As I prepared to travel to England, I had something noted on my calendar that had nothing to do with literature or even tourism. This was the Farnborough Airshow, supposedly the largest and best event of its kind. It was going to take place in my third week at Oxford, just a couple of hours away. Naturally, I had to go.
Another student (who also hailed from an Air Force family) and I boarded a train an early Saturday morning to the nearby airport of Farnborough. We arrived well before any planes were in the air — not a bad thing, because Farnborough is as much a developer’s show as a tourist attraction. We spent our morning touring the UK Space exhibit, checking out the manufacturer-painted jetliners provided by Boeing and Airbus, and catching up on course reading next to the helicopter display.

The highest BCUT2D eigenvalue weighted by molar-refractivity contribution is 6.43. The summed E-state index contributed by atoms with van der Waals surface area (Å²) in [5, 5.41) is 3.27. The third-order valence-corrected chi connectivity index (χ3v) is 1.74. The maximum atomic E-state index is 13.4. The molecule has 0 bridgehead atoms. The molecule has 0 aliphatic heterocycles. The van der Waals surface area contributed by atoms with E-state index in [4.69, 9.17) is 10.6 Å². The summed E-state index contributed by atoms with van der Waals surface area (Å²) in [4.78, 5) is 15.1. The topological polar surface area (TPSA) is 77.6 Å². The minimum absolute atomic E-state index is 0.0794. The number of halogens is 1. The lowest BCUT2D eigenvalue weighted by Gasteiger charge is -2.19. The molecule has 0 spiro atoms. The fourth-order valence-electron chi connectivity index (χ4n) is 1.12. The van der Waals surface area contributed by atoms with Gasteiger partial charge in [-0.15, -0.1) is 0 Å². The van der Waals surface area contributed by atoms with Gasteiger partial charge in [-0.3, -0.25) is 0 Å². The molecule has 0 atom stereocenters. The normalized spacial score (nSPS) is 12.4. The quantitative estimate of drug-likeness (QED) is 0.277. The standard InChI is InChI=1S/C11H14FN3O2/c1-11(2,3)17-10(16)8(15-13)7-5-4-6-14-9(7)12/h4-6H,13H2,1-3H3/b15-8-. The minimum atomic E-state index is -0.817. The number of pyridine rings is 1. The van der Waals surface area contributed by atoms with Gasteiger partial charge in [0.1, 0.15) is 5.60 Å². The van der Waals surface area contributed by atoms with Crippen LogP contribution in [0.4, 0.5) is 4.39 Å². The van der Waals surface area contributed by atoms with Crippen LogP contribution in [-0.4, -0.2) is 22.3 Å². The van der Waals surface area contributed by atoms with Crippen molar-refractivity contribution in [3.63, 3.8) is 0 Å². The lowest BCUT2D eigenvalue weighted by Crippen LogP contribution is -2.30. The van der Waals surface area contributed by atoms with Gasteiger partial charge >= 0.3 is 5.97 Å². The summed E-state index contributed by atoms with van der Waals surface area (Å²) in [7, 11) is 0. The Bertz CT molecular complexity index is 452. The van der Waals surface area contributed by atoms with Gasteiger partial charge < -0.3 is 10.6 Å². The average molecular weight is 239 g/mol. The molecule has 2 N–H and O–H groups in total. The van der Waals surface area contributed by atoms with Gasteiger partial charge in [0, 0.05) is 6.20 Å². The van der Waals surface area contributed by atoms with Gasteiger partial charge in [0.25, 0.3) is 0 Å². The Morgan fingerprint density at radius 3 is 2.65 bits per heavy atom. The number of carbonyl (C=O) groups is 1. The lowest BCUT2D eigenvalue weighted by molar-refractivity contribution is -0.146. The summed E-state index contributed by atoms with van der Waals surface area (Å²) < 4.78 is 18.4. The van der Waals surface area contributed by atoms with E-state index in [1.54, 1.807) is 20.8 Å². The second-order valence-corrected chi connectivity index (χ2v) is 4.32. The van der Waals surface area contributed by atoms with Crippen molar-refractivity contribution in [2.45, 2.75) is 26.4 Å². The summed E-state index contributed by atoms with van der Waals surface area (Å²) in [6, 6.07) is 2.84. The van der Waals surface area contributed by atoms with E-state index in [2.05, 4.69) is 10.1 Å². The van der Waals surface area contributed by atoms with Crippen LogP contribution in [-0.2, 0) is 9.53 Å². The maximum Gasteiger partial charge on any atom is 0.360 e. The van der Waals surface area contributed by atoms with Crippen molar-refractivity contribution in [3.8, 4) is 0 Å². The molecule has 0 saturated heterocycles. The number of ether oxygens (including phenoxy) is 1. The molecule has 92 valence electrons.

The afternoon flying show was a non-stop series of stunts and exhibits as every sort of flying machine imaginable overflew the crowd. Highlights included a WWI reenactment, a hovering Harrier vertical-takeoff-and-landing jet, one of the last Vulcan bombers, and a Lockeed Constellation airliner. Even as we headed home a bit early to beat the crowds, we could still watch (and certainly hear) the Eurofighter Typhoon show from miles away at the Farnborough train station.
There’s really no way to construe Farnborough as remotely related to our coursework, but I’m not sure I have to. The air show was a nice break from historical sites and a chance to visit another town by way of the famous British rail system. After spending three weeks viewing Britain as a collection of historic and literary locations it was a nice change of pace to view it as it is today — a major economic and technological power.